Veterinary Technician Specialists at Hope VS

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Veterinary Technician Specialists
Credentialed veterinary technicians who want to expand their knowledge may choose to become a specialist. A vet tech specialist designation (VTS) requires a huge amount of work on the part of the technician and can include such things as logging thousands of clinical hours, organizing and submitting detailed case logs, and passing rigorous exams.

Hope Veterinary Specialists is proud to boast we have four vet tech specialists at our referral hospital with a few others in the works. Word is out that we have developed a great mentor program for other nurses in the area to gain their critical care experience with us and apply for this certification. We weren’t surprised by this piece of information: we’ve known all along we are home to the most dedicated and experienced nurses around!

Technicians who choose to specialize have many options to choose from (thanks to http://www.navta.net/index.php?section=specialties&page=specialties for the list):

Recently, another of our Emergency Services nurses, Samantha Frabizzio, earned the designation of specialist from the Academy of Veterinary Emergency and Critical Care Technicians after successfully submitting all required documentation and passing the exam. She joins the following staff members, who had previously earned this impressive title:

Brandy Terry, CVT (VTS, ECC)

Caryn McCleary, CVT (VTS, ECC)

Rachel Keyser, CVT (VTS, ECC)


Hope Veterinary Specialists strives to provide you and your pet with the best possible service, and if you’ve ever had the opportunity to interact with any our nurses, you know they are all compassionate, caring, and knowledgeable individuals. The VTS designation is that something extra that helps our nurses, and our hospital, stand out from the crowd!

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The Blood Donor Program at HVS

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There are many conditions that may necessitate dogs receive (whole) blood transfusions, including those who are hemorrhaging or have a clotting disorder. So that HVS is sure to have donors on hand when blood is needed (the shelf life of whole blood is just 4 hours!), we have our own in-house blood donor program.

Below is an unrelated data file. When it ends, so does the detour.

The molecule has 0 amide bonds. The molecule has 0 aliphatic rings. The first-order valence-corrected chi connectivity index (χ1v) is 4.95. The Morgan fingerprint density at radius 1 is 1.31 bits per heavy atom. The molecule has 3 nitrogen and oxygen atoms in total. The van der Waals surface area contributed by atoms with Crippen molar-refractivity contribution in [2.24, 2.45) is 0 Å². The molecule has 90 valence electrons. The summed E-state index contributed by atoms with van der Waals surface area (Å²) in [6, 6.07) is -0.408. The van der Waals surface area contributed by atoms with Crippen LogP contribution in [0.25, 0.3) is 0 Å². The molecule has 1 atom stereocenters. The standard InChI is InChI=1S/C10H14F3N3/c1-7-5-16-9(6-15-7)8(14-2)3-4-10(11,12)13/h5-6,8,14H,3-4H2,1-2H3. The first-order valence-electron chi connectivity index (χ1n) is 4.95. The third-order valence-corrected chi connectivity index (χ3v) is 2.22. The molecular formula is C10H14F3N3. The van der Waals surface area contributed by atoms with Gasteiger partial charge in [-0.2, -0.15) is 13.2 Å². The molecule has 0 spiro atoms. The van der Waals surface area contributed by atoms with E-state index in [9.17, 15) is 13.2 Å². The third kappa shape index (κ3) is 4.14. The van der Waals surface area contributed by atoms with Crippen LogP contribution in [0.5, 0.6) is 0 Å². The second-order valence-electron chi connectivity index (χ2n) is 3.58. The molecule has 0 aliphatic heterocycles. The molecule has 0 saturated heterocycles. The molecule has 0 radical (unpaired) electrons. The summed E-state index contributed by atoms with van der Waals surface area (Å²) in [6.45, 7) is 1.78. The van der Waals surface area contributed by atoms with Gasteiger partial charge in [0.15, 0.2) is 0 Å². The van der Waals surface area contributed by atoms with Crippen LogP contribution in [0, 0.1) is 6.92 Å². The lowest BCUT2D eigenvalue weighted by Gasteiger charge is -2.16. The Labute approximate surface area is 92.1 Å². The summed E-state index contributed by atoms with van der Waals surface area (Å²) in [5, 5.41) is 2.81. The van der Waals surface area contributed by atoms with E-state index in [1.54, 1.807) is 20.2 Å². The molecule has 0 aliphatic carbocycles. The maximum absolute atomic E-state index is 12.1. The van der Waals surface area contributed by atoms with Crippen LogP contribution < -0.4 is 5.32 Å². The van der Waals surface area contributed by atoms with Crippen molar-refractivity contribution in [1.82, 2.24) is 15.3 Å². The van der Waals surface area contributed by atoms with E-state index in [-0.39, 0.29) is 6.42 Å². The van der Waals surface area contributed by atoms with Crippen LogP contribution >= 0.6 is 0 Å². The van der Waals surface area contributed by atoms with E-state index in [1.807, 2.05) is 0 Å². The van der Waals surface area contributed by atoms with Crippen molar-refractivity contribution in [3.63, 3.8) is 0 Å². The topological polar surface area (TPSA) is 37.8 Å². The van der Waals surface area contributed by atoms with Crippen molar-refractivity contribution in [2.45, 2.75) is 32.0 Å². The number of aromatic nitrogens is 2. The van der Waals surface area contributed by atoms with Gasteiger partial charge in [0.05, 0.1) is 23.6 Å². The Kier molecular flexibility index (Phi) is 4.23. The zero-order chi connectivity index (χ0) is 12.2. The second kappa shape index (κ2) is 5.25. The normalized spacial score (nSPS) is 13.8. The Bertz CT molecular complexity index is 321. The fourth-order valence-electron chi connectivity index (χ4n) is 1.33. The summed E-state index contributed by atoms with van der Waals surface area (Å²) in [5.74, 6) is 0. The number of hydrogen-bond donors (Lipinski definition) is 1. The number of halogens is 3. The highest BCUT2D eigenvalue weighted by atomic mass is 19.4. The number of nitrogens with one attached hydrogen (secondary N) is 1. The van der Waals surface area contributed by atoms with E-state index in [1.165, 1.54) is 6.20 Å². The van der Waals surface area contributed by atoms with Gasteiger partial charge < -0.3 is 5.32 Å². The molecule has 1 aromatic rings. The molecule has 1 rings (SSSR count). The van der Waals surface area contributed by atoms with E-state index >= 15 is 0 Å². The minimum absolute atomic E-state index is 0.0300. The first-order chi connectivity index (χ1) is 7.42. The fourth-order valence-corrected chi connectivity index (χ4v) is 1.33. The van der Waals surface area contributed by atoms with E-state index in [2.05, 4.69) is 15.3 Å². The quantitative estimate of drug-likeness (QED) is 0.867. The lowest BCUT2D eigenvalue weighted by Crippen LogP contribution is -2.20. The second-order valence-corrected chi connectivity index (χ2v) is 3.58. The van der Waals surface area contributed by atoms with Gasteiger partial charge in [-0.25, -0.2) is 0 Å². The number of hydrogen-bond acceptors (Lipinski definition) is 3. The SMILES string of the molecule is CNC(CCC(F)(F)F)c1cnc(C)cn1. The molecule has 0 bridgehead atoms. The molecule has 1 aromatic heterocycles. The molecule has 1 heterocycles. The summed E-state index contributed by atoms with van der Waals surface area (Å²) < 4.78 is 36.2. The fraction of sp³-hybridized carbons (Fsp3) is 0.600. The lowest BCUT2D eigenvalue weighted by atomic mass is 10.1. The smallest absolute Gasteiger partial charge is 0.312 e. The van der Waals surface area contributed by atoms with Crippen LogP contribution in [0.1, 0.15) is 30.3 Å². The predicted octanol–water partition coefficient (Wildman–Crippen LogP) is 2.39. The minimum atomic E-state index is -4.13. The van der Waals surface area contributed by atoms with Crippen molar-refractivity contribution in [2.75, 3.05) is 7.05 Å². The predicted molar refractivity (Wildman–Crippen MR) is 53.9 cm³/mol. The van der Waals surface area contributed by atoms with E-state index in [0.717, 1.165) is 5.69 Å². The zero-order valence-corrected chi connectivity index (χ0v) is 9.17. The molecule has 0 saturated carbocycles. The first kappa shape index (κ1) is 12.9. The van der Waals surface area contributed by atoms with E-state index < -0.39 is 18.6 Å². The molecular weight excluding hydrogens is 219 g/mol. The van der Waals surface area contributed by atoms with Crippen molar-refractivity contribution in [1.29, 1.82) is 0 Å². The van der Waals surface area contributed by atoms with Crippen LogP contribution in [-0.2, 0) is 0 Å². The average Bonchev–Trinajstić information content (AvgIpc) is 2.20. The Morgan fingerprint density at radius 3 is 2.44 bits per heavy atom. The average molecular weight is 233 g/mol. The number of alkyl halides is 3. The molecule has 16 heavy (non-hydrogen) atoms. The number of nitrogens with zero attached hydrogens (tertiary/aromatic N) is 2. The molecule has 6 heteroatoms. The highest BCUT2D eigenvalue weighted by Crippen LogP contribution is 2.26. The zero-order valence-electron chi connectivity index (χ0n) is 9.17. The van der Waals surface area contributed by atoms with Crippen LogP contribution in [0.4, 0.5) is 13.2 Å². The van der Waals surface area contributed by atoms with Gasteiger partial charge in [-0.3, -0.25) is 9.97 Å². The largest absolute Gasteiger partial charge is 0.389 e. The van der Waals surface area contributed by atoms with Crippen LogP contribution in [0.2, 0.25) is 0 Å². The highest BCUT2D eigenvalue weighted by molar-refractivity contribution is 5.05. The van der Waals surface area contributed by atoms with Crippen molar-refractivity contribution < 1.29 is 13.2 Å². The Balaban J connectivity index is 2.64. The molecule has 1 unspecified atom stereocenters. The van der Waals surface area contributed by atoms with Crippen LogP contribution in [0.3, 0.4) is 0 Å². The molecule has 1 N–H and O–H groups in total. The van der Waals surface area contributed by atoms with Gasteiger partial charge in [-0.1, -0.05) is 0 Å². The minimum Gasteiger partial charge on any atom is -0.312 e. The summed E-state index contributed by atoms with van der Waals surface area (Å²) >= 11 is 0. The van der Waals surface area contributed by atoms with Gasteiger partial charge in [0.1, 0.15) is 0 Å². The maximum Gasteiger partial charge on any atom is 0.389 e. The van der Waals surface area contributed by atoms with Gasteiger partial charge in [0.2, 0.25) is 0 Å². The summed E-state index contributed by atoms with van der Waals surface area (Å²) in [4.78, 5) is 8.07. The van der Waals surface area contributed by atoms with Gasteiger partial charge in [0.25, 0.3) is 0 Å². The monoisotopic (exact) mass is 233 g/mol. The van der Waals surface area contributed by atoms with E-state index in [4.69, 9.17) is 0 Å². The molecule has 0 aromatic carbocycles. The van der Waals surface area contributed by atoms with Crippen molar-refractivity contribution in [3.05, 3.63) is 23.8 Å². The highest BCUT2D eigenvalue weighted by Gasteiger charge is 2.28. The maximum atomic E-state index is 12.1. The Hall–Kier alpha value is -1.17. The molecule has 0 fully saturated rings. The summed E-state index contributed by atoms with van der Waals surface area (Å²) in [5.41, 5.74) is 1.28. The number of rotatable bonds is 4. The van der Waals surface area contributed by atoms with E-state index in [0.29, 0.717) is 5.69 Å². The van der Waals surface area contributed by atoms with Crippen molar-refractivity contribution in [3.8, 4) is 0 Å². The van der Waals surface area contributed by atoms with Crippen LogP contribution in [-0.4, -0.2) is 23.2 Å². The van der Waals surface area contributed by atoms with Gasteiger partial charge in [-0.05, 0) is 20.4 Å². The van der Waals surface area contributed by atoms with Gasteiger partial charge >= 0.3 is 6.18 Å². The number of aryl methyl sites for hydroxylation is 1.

To be a canine donor, dogs must

  • Have a good temperament
  • Weigh at least 50 pounds
  • Be between 1 and 8 years old
  • Be in excellent general health
  • Be available to donate 4 times a year
  • Be up to date on routine vaccinations
  • Be on heartworm and flea and tick preventatives

A dog will not be allowed to donate blood if he or she has been recently sick (coughing, sneezing, vomiting, having diarrhea) or has serious health condition; was or will be vaccinated within 4 weeks of the donation; has received a transfusion him- or herself; has had recent surgery (within 1 month); has donated a unit of blood in the previous 6 weeks; is in season, pregnant, or going to be bred; is on medication (other than preventatives); or is fed a raw diet.

All potential donors have their blood type determined, are given a complete physical exam, and are screened for metabolic and infectious diseases through the following blood tests: CBC/Chemistry, Babesia, Erlichia, Rocky Mountain Spotted Fever, Lyme, and heartworm.

If accepted into the program, the donor dog goes on a list, and when another dog comes in who needs that donor dog’s type of blood, the call goes out and the dog comes in, giving blood for the sick dog’s tranfusion—and getting lots of love and gratitude in return.

Welcome!

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Welcome to the Hope Veterinary Specialists’ blog. We’re glad you found us; after all, we’re here for you and your beloved pets 24 hours a day!

To begin, we have a new name. While our name used to be Animal Care and Specialty Group (ACCSG), a lot of people (mistakenly) knew us as the Veterinary Referral Center, or “VRC,” and that’s part of the reason we’ve started this blog: we thought it was high time you get to know the real us! And, to that end, we’ve changed our name to Hope Veterinary Specialists to better reflect our mission.

Here’s a bit more explanation: It’s true that Hope Veterinary Specialists (HVS) is currently located within VRC, but HVS is actually its own individual entity. Here is how it works: “VRC” is the overarching name of a building that houses several businesses, including those providing soft tissue and orthopedic surgeries to small animals, for instance. And, as we’ve mentioned, one of those individual businesses is HVS, formerly ACCSG, the region’s leader in advanced veterinary medical care for dogs and cats. That’s us!

We provide 24-hour emergency and critical care 7 days a week, along with a variety of board certified specialists to help your pet with his or her healthcare needs. From cardiology to dermatology, internal medicine to radiology, we have the skilled doctors and experienced nurses you need to put your mind at ease—and your pets in the best possible hands.

Check back here often for updates on HVS and our people, along with some other interesting post topics, too, including those featuring patient stories and updates, charitable information, disease explanations, pet health tips, and more.

While we hope you never need us, if you do, we’re here: 340 Lancaster Avenue, Malvern. And, you can reach us at any hour of any day at 610.296.2099.